Wednesday, December 23, 2015

Red Badge of Courage?

I am somewhat flumoxed by the number of people who think a picture of a bleeding dog is a "red badge of courage"

Hardly! More like the scarlett letter of a novice.

A dog that is constantly knackered is a dog that does not know butt from breath -- or else it is a good indication of a novice digger that does not know how to terminate quarry or get it out of a stop end.

Either way, a muzzle that is covered with blood is a good indication that you own a dog that cannot hunt next weekend, for one reason or another. Is this such a good thing that it is worth photographing and bragging about?

Injuries to both human and dog are part of the sport, to be sure, but they are something we try to avoid -- a regret, not a mark of success. They are some small or large measure of failure, even as they were in the old days before people had huge kennels of rosette-chasing dogs.

Once upon a time people hunted several times a week and worked all season with just two or three or four reliable dogs that knew the busines. The men were experienced and the dogs were too -- instant experts and replaceable dogs had not yet found favor.

It does not take a smart dog or an experienced dog to get ripped up in a hole -- any over-large, thick-headed, over-adrenalized dog can get wrecked. If you have such a dog (and yes, I have owned one!) you learn to temper your own style of work to spare the dog unnecessary abuse.

That means you pull the dog and snare out the animal, you take the trouble to drop another hole and tail the quarry out (what's another three feet?), or you shoot it, bar it, or let it bolt free. Whatever your option (and you have many) you have respect for the dog and guard it against injuring itself.

Above all you do not take pictures of wrecked dogs and post them on the interet! To do so is to shout from the rooftop: "I am greener than alfalfa in April."

The job of terrier work is not to get a dog wrecked, but for the dog and master to locate the quarry, to bottle it, to dig to it, and -- if needed -- to dispatch it.

A successful day in the field is not defined as a day in which a dog is injured, but one in which there are few regrets, no condolences offered, and the dog and master are both tired, happy and healthy.

A friend of mine -- somewhat puzzled that my dogs were so eager to hunt -- recently asked me how I rewarded my dogs after a successful day in the field.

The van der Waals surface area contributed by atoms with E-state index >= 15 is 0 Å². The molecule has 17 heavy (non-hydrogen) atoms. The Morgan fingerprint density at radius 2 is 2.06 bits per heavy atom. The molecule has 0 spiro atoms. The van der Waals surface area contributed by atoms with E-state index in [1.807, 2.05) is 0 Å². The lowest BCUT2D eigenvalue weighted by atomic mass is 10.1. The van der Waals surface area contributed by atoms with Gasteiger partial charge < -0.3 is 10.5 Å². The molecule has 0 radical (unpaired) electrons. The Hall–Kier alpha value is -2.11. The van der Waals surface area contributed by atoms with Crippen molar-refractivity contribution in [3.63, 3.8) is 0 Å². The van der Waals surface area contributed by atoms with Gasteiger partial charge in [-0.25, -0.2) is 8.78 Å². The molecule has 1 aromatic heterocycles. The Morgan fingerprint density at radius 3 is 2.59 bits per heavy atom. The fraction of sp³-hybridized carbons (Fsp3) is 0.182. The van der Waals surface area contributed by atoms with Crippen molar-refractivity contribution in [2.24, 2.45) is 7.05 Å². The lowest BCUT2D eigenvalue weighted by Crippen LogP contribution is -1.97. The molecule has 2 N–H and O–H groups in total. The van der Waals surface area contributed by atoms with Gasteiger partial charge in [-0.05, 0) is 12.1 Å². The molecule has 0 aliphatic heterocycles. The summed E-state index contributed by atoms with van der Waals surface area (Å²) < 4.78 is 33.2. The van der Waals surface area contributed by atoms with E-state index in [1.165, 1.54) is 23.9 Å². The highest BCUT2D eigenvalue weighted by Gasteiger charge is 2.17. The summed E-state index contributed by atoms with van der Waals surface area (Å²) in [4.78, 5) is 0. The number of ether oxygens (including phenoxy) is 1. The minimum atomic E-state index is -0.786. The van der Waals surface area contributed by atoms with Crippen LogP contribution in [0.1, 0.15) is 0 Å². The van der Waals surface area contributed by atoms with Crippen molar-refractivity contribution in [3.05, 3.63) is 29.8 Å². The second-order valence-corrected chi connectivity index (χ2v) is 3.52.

"Simple," I said. "I let them hunt next weekend too."

The reward for success is being able to do it again the next day -- and all of us wanting to.


boct said...

Hey it should be..very good proclamation.
To add..allowing one's dog to facilitate into detriment as such is not a far jump from dog fighting..and indeed the mindsets are somewhat parallel..perhaps?

PBurns said...

There's a pretty big gulf between the guy who hunts with terriers and the sick sadist who fights dogs. Hunting is not dog fighting, but yes I think the world has no shortage of twisted bastards and fantasists -- a point I have made many times.

Inexperience is different from sadism. The simple truth, as it was noted in the most recent issue of Earthdogs-Running Dogs, is that no one apprentices anymore. Half the young people have no idea how to sort things out at the end of a dig. They do not know what their job is, or the dog's. Having done so little, they are pretty sure they have a lot to prove, and the irony is that they fail coming out of the box trying to "prove" themelves and their dog. Inexperience is fixable. The other isn't.

True diggers dig. They know the forest and field and they respect the wildlife and the dogs and they vibrate with woodcraft. The wannabe dog fighters who sublimate to working terriers do not last long, and most are pretenders and puppy-peddlers. Unable to find quarry and unwilling to spend time in the woods, they devolve to Havahart traps, and then they are gone... none last. True terrier work demands too much time, knowledge, committment. The sun is too hot, the wind too cold, the hedge too wet, the thorns too large, the drive too long to hold much sustained interest for the small-tooled fools who engage in dog fighting. Money can only be lost in the hedge -- it cannot be made. So the overlap is very, very small and very temporary for the most part.

boct said...

Yeah, somewhat succinct and narrow of thought on my part. I guess on one side there is ignorance without intended malice and on the other there is malice intended ignorance..

Good digging to you this weekend.

PBurns said...

Probably not out digging for a few weeks due to the hernia surgery a few days ago. All knitting up well, but apparently it takes a while to knit up. With the heat, the timing is good in any case.

boct said...

Aw come on..back when men were men and when we used to walk 8 miles to school and 10 miles on the way back uphill in both directions..

but right probably too hot for the dogs.

PBurns said...

Let it be noted that I got that hernia shifting and lifting a rock during a dig!

Karen Carroll said...

Keep it that way. Quality NOT quantity is what is needed for all field sports. Falconry included.